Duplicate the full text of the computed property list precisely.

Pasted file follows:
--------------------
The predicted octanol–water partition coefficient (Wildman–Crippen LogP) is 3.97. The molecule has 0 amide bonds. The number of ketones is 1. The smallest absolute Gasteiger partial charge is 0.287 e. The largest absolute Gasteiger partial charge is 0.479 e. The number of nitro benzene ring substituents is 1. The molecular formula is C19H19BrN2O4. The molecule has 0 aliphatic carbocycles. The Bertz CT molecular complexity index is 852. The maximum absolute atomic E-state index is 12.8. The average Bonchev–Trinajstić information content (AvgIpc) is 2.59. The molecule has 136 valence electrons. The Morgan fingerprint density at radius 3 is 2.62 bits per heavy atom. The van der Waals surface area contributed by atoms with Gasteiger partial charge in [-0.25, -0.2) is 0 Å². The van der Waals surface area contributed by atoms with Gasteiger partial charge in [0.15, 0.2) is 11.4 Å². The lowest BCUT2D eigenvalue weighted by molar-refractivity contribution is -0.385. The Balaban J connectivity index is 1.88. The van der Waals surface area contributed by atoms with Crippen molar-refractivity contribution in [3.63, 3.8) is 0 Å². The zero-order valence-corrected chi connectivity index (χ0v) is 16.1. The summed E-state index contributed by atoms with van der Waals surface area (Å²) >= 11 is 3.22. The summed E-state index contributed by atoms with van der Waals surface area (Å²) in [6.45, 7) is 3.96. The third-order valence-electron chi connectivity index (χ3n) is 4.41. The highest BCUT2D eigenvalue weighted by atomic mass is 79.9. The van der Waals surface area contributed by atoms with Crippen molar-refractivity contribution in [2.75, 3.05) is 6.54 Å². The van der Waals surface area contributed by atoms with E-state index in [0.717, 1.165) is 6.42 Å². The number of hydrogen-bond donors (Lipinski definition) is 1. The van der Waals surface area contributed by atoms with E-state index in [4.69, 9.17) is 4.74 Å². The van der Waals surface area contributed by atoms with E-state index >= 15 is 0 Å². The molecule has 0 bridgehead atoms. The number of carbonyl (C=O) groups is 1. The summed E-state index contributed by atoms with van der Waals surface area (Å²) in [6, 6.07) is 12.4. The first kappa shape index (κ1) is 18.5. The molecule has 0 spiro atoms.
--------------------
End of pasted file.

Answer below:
The predicted octanol–water partition coefficient (Wildman–Crippen LogP) is 3.97. The molecule has 0 amide bonds. The number of ketones is 1. The smallest absolute Gasteiger partial charge is 0.287 e. The largest absolute Gasteiger partial charge is 0.479 e. The number of nitro benzene ring substituents is 1. The molecular formula is C19H19BrN2O4. The molecule has 0 aliphatic carbocycles. The Bertz CT molecular complexity index is 852. The maximum absolute atomic E-state index is 12.8. The average Bonchev–Trinajstić information content (AvgIpc) is 2.59. The molecule has 136 valence electrons. The Morgan fingerprint density at radius 3 is 2.62 bits per heavy atom. The van der Waals surface area contributed by atoms with Gasteiger partial charge in [-0.25, -0.2) is 0 Å². The van der Waals surface area contributed by atoms with Gasteiger partial charge in [0.15, 0.2) is 11.4 Å². The lowest BCUT2D eigenvalue weighted by molar-refractivity contribution is -0.385. The Balaban J connectivity index is 1.88. The van der Waals surface area contributed by atoms with Crippen molar-refractivity contribution in [3.63, 3.8) is 0 Å². The zero-order valence-corrected chi connectivity index (χ0v) is 16.1. The summed E-state index contributed by atoms with van der Waals surface area (Å²) >= 11 is 3.22. The summed E-state index contributed by atoms with van der Waals surface area (Å²) in [6.45, 7) is 3.96. The third-order valence-electron chi connectivity index (χ3n) is 4.41. The highest BCUT2D eigenvalue weighted by atomic mass is 79.9. The van der Waals surface area contributed by atoms with Crippen molar-refractivity contribution in [2.75, 3.05) is 6.54 Å². The van der Waals surface area contributed by atoms with E-state index in [0.717, 1.165) is 6.42 Å². The number of hydrogen-bond donors (Lipinski definition) is 1. The van der Waals surface area contributed by atoms with E-state index in [4.69, 9.17) is 4.74 Å². The van der Waals surface area contributed by atoms with E-state index >= 15 is 0 Å². The molecule has 0 bridgehead atoms. The number of carbonyl (C=O) groups is 1. The summed E-state index contributed by atoms with van der Waals surface area (Å²) in [6, 6.07) is 12.4. The first kappa shape index (κ1) is 18.5. The molecule has 0 spiro atoms.